In just the last two to three years, The Federal Savings Bank has done more than 40,000 lending transactions, home loans totaling over $30 billion. As a federally chartered bank, the bank can get involved in any business as other chartered banks such as Chase and Wells Fargo, but it chooses to stay focused on a business that it knows very well. Mortgage lending to veterans is a priority.
“We do a lot of veteran home loans because the owners of the bank are veterans and we have a lot of commonalities and we believe that’s a good use of our purpose,” says Calk. “About 30 percent of our lending is to veterans.”
The Federal Savings Bank operates two branches in the Chicago area—one in Lake Forest and one in Logan Square—and has 45 offices serving every single state in the country.
“There’s two ways that we differentiate ourselves. Big banks make a lot of their money from investment banking and trading and wealth management,” he says. “The individual mom and pop home loan doesn’t really have the attractiveness of senior management that it would have in a family-owned bank, so that’s kind of our bread and butter.”
The bank can also write loans that big mortgage lenders might shy away from because they generally take their cues from Freddie Mac and Fannie Mae. For example, Freddie Mac and Fannie Mae have shied away from buying mortgages for second homes and investment properties. The Federal Savings Bank is well-positioned to make those loans because they can keep them in the bank’s portfolio. The bank is also in the retail banking business and Calk says their community-oriented approach fits right in with the bank’s overall operating philosophy.
“We have a beautiful bank branch in downtown Lake Forest, and we also have a branch in Logan Square. We’re a bank that needs to raise deposits and that’s how we fund transactions,” Calk says. “Having those relationships with individual customers, you can still operate that way, and people still want to come in and talk to the teller and the bank reps locally.”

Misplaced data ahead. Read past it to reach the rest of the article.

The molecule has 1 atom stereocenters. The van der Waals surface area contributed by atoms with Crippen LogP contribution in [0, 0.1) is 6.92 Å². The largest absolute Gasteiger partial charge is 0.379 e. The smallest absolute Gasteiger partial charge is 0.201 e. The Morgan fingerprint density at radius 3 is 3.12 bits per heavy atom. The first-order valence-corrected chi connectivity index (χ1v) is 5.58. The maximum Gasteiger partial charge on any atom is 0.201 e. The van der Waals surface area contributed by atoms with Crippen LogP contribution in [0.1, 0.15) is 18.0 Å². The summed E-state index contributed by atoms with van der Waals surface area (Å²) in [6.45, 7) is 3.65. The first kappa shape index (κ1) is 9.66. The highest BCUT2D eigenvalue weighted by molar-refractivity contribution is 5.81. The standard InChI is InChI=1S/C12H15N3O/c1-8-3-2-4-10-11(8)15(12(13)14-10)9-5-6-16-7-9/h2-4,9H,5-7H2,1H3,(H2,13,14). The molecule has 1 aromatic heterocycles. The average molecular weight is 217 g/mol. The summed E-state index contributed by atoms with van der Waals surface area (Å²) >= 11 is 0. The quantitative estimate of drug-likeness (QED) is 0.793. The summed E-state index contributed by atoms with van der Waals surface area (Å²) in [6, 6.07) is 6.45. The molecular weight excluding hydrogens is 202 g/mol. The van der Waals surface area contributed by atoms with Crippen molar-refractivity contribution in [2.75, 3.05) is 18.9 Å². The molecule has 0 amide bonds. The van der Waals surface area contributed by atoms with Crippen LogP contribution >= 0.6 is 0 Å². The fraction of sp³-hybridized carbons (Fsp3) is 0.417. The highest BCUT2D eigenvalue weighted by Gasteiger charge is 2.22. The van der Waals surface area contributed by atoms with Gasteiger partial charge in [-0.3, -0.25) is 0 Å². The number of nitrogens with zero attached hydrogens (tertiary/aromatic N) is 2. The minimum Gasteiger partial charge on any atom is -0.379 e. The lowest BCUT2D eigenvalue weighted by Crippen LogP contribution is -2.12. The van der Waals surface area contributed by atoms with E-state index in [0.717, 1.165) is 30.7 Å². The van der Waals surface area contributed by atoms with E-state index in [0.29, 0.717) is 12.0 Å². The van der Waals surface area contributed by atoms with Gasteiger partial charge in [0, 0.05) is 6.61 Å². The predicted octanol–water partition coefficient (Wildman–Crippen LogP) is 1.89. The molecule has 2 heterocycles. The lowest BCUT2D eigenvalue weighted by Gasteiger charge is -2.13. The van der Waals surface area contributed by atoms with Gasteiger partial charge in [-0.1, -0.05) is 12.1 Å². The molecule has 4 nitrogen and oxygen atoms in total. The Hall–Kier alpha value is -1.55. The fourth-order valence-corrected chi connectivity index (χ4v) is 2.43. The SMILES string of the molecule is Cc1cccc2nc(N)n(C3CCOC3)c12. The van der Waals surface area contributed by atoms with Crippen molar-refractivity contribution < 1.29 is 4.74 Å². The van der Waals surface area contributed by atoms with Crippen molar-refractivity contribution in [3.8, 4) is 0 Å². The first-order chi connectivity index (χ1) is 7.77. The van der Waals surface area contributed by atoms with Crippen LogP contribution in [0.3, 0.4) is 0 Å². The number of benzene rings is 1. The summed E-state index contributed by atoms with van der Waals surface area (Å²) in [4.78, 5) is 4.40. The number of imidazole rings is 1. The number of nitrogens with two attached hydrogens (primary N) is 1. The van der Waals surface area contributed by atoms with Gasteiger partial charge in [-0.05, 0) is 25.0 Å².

Back before Calk and his partners purchased the bank that would become The Federal Savings Bank, he followed another of his passions that was close to his heart and home. In 2001, right around the 9/11 attacks, he and his wife, Kathleen, founded East Lake Academy, a private Pre-K through 8th Grade Catholic school in west Lake Forest.
“I’m very attracted to my Roman Catholic faith, and we were inspired to found East Lake Academy in 2001. Kathleen has been the 2nd Grade teacher there and now is the head of accounting and bookkeeping,” he says. “I’ve served as President since its founding, and each year we educate more than 150 kids on the west side of Lake Forest.”
The bank is committed to the school as well, and funds scholarships for 30 qualifying children of active-duty military families from Great Lakes Naval Station. The bank runs an annual golf outing at Deerpath Golf Course that raises between $200,000 to $300,000 dollars a year to fund the scholarships.
“We’re super passionate about Catholic education and private education and what it can provide,” Calk says.
The Federal Savings Bank is located at 664 N. Western Ave. in Lake Forest; 847-234-8484; thefederalsavingsbank.com